Bayonetta Review
posted on 01.20.10 at 06:23 PM EDT by (@salromano)

Bayonetta. She’s more than just a pretty face: she’s a kick-ass Umbran Witch who’s started off the New Year with a bang for the action genre. Designed by Hideki Kamiya — director of the original Devil May Cry — the game takes the action genre to a completely new level. Forget any action game you’ve ever played before, because Bayonetta is of much higher standards.

Bayonetta is an titular Umbran Witch, simply said. After a five-hundred year sleep, Bayonetta awakens with no memory of her past and is determined to find answers. Thanks to a tip from a Danny Devito-esque Enzo, Bayonetta searches for the ‘Right Eye’ – one of the two ‘Eyes of the World’ that will help Bayonetta recall her past. So she sets off, killing all the angels that step in her path, because she’s sexy and she can do that. Obviously, her journey is not what it seems to be, as she runs into the likes of Luka – a man who claims Bayonetta killed his father – and Cereza – a child who resembles Bayonetta greatly and will not stop calling her ‘mummy’ – and learns that what she’s looking for may be greater than she imagined. The characters, although mimics of common stereotypes, end up being lovable in the long run, as well.

The sexy Umbran Witch wears a body suit made of her own hair — which releases off her bear body when performing many of her standard combos — and a gun on each of her limbs. Bayonetta has a lot of combos. There are games out there that wish they could see the possibilities of combination that can be performed in Bayonetta and I don’t blame them. Your basic attacks only really consist of three buttons but using them strategically together and throwing in a little arrow or shoulder-button movement can add up to a long stream of attacks. Although, it’s not always easy to keep it going.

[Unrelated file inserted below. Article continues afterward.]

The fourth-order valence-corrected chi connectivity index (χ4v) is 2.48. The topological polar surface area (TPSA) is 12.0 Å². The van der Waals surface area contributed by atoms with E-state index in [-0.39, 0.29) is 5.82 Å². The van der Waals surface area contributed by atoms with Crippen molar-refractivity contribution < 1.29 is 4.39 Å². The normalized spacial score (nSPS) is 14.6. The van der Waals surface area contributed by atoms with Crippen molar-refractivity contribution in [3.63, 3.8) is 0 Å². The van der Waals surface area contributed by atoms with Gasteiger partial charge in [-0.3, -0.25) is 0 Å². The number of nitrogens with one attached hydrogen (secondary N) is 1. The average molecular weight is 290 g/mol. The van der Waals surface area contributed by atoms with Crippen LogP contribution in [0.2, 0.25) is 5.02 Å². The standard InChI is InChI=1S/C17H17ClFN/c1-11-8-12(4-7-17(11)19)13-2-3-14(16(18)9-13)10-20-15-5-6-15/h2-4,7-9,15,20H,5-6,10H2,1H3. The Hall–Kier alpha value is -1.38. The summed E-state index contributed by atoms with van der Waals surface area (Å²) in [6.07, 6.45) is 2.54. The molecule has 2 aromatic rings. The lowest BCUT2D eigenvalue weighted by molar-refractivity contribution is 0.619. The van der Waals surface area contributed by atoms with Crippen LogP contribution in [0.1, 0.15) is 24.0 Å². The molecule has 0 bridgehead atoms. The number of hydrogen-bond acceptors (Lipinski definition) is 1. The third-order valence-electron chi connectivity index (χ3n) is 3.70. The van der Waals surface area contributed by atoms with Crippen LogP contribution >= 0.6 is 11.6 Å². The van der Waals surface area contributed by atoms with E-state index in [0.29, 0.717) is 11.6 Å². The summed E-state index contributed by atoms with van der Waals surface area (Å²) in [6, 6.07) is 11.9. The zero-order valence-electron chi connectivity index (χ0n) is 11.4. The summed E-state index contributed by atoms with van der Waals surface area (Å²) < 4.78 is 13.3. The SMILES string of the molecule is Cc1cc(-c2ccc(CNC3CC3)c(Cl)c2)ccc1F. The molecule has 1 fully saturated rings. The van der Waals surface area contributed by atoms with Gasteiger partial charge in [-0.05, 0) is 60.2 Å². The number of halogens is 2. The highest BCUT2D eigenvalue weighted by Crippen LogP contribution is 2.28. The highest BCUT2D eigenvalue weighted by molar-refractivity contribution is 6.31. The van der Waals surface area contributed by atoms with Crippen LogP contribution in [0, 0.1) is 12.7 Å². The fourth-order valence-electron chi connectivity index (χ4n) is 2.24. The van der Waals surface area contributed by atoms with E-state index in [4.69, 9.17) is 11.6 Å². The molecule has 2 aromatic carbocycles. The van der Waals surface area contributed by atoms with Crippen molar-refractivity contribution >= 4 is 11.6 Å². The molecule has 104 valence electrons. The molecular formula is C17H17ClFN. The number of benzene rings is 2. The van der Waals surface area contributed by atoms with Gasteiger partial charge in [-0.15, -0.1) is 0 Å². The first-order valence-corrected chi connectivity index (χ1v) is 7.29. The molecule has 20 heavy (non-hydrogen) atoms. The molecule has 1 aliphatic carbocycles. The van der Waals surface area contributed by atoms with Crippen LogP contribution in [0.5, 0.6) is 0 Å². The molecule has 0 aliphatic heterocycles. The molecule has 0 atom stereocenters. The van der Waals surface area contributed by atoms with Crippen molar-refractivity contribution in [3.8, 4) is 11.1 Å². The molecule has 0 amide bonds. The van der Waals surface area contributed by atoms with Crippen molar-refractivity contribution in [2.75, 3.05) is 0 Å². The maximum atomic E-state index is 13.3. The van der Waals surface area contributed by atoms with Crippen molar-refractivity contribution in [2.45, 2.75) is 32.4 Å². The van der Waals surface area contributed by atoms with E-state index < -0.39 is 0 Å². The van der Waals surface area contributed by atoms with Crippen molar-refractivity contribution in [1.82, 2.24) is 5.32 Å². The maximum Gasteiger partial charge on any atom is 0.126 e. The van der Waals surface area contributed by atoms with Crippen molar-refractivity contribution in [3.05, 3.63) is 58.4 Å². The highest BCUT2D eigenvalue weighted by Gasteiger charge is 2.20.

Even on Normal difficulty, Bayonetta offers quite a challenge to players. Every few steps brings on a wave of new enemies, many with mini-boss-like health bars. It’s not every once in a while, either, but in fact very often. Each chapter presents a death toll count up to five, and – while you can die more than five times – five is the limit displayed. I have at least five deaths on almost every chapter in Bayonetta, as sad as it may be. Maybe I’m bad. Maybe the game is just kind of hard.